Can you purchace your own cable box and use it w/ your cable?

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SupermanTB in Charlotte, North Carolina

91 months ago

I currently have Time Warner Cable and rather than pay Time Warner a small fortune to lease one of their HDTV/DVR cable boxes, I was wondering if it was possible to buy my own and have it work w/ my cable. This will be my second cable box in my home. Any help would be appreciated. Thanks.

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Anon in Hasbrouck Heights, New Jersey

91 months ago

This is a forum for jobs related to Time Warner, not for someone asking tech questions.

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Bruce in Torrance, California

90 months ago

SupermanTB in Charlotte, North Carolina said: I currently have Time Warner Cable and rather than pay Time Warner a small fortune to lease one of their HDTV/DVR cable boxes, I was wondering if it was possible to buy my own and have it work w/ my cable. This will be my second cable box in my home. Any help would be appreciated. Thanks.

lol, anyway the answer is no, the cable companies can tell, thru their network equipment which boxes are theirs and which aren't; I think it's like IP addresses for computers on a network (in fact each box probably HAS an ip address anyway). it's a nice idea though because their "scientific american" DVR's aren't the best; I would rather buy a nice DVR at best buy with a bigger hard drive, etc, and use that, but, oh well....

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Call me Carlie in Atlanta, Georgia

90 months ago

I once temped for Scientific Atlanta repairing those type of boxes. The reason another box won't work is because there is a chip inside each box that (as Bruce has indicated) provides an identification resource that not only determines which channels the box will tune in for you, it provides pay-per-view information so that you can be correctly billed for the viewing.

I mention the details only to tell you how fervently some people are, about getting a service without paying for it. We would get boxes in that had been run over by cars, burned, smashed with a sledge hammer - you name it. The chip was so protected that we could almost always remove the chip, put it into a working unit and still bill the customer for the pay-per-views.

That chip is the same sort of thing that is in your cell phone that gives you things like your telephone number and carrier. To attempt to modify that chip or use it without paying for the service is quite illegal.

That is not to say, however that Time Warner might be willing to allow you to buy your legitimate boxes instead of lease them. Only that chip/card would then belong to them. You'd have to ask them that question. Actually it seems they would love to sell it according to this article.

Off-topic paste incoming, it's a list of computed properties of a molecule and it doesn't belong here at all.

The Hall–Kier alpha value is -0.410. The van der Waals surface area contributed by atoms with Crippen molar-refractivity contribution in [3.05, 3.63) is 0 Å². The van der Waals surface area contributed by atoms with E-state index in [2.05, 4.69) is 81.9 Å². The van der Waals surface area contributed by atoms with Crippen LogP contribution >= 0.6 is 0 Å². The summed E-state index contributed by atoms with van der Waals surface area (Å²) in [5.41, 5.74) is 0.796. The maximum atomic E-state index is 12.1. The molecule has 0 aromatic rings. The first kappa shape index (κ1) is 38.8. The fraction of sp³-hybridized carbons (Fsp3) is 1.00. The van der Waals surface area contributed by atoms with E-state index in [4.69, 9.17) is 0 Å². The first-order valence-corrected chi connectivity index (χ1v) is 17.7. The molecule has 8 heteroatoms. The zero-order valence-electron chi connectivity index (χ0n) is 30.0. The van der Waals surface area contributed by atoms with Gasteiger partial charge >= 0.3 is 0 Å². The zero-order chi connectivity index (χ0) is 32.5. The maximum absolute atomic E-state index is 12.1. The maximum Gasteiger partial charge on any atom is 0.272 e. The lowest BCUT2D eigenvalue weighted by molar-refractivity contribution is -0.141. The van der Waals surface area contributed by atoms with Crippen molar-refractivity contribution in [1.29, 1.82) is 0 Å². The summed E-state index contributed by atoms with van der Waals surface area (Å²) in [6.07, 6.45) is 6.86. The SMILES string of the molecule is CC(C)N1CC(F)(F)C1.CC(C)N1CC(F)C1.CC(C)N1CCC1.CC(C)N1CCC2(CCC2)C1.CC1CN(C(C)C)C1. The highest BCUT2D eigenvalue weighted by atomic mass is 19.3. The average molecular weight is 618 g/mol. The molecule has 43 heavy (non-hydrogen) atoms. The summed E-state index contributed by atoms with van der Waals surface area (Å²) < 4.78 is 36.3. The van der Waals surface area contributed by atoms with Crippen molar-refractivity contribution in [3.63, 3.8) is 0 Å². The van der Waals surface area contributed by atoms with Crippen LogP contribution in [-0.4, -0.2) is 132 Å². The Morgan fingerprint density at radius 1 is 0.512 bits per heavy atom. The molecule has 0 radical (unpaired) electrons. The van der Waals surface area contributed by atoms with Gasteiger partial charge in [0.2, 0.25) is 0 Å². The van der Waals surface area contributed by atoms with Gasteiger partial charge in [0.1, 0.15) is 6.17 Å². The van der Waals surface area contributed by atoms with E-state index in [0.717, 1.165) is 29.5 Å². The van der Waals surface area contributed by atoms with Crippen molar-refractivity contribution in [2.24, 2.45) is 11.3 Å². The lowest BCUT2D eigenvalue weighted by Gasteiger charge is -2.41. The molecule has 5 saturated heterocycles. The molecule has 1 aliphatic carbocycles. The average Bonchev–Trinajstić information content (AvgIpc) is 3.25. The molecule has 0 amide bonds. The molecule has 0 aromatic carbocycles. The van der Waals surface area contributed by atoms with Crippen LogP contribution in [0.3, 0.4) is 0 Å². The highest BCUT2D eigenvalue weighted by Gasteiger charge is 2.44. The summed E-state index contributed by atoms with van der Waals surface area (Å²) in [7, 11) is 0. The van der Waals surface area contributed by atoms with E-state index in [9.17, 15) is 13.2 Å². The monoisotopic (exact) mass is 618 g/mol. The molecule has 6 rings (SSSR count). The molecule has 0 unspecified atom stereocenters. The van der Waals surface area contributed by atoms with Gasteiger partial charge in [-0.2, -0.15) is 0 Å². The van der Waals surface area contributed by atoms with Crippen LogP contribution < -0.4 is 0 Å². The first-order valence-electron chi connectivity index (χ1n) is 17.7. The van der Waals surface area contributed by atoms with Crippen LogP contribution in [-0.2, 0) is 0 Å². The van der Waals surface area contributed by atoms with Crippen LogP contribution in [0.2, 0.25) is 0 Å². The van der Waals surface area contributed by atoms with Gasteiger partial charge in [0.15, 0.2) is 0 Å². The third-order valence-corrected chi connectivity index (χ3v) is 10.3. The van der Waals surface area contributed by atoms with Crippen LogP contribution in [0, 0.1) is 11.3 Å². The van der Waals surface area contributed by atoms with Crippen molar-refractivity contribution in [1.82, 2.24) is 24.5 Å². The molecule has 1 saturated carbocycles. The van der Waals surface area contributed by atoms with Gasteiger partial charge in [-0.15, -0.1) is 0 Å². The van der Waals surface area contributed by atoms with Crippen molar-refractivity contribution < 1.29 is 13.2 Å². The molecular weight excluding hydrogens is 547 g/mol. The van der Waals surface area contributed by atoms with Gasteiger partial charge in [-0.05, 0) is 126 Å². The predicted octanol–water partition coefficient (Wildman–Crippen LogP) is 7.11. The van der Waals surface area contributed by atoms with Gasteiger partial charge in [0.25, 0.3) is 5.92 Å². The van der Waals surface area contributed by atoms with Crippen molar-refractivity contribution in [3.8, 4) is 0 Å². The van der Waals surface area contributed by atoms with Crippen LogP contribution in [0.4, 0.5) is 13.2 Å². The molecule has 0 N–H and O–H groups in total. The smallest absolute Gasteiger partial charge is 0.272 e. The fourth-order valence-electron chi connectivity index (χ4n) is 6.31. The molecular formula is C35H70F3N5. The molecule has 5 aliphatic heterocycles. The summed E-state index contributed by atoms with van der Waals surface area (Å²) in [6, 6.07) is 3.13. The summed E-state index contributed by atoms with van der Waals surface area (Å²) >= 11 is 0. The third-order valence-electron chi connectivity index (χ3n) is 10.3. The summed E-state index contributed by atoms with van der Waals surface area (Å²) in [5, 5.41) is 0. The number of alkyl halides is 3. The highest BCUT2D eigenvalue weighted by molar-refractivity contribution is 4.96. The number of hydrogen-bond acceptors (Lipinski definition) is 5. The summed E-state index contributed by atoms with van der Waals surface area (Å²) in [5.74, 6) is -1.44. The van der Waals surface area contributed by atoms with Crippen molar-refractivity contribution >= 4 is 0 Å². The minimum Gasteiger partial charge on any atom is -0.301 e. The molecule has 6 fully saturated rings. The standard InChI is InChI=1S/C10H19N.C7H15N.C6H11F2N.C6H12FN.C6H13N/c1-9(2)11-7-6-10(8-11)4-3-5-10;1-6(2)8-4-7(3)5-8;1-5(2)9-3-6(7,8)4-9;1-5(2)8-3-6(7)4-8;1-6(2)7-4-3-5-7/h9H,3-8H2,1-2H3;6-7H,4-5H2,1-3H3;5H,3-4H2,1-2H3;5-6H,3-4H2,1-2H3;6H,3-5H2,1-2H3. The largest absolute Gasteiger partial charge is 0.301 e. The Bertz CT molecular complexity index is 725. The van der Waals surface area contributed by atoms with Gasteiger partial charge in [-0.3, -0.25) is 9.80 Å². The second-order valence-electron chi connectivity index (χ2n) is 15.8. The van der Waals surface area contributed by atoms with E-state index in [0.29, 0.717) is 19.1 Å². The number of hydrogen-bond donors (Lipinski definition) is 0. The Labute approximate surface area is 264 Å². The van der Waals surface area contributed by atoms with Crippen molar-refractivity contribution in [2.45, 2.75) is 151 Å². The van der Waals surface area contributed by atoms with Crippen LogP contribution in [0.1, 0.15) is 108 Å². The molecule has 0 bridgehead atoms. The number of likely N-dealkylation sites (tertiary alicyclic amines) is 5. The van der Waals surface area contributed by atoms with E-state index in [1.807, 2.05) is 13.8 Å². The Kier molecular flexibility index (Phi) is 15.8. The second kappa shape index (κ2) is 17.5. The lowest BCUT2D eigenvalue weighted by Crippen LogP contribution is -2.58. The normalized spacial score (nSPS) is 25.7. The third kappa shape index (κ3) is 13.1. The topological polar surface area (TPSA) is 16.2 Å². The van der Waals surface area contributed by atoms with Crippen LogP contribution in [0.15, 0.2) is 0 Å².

abcnews.go.com/Technology/wireStory?id=3345352

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Bruce in Torrance, California

90 months ago

oh, i knew they had some way of telling, lol. the SA box, the main problems I have with them, the hard drives aren't large enough, and they are not dependable; the first box I had would reboot whenever it felt like it, and finally one day, just stopped working, with all my favorite shows of the last few weeks of last season on it. Now, I know that, since the unit has a hard drive, somewhere in there must be an operating system; I called Time Warner and asked, is there a way I can use a PC to acess the content, archive it off, and save it (the box has a whole forest of ports, including USB< that are, apparently turned off). They said no (of course I know there IS a way), sorry all that content is lost. I have another (same) box now that's working a little better. They also claim that the better DVR is for HDTV only; I don't know if that's true or not.

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Call me Carlie in Atlanta, Georgia

90 months ago

Bruce in Torrance, California said: ... I know that, since the unit has a hard drive, somewhere in there must be an operating system; ....They said no (of course I know there IS a way), ... the better DVR is for HDTV only; I don't know if that's true or not.

You are correct of course. The data is, however, recorded as a straight MPEG stream so it isn't formatted into files the same as what a Windows operating system might expect. Still it could be retrieved. They just didn't want to "provide that service" to the public as it were.

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Bruce in Torrance, California

90 months ago

Well isn't that special? if only they could have given me some tech advice i could have done it myself, i'm sure. If it's an MPEG couldn't an authoring program like nero convert it to .wmv or .avi or whatever? What O/S does the unit have, unix based? They actually tried to tell me, no, there's no OS, and I knew that wasnt right-SOMETHING has to manage the streams, caches, saving the files, making sure youre not using ports youre not supposed to and so on. they're all a buch of big, fat liars. Bah.

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Call me Carlie in Atlanta, Georgia

90 months ago

The problem is that the file structure on disc need not be compatible with operating systems in common use.

Unix is an operating system. The manipulation of data internal to something like a set top box does not have to depend on such a sophisticated program.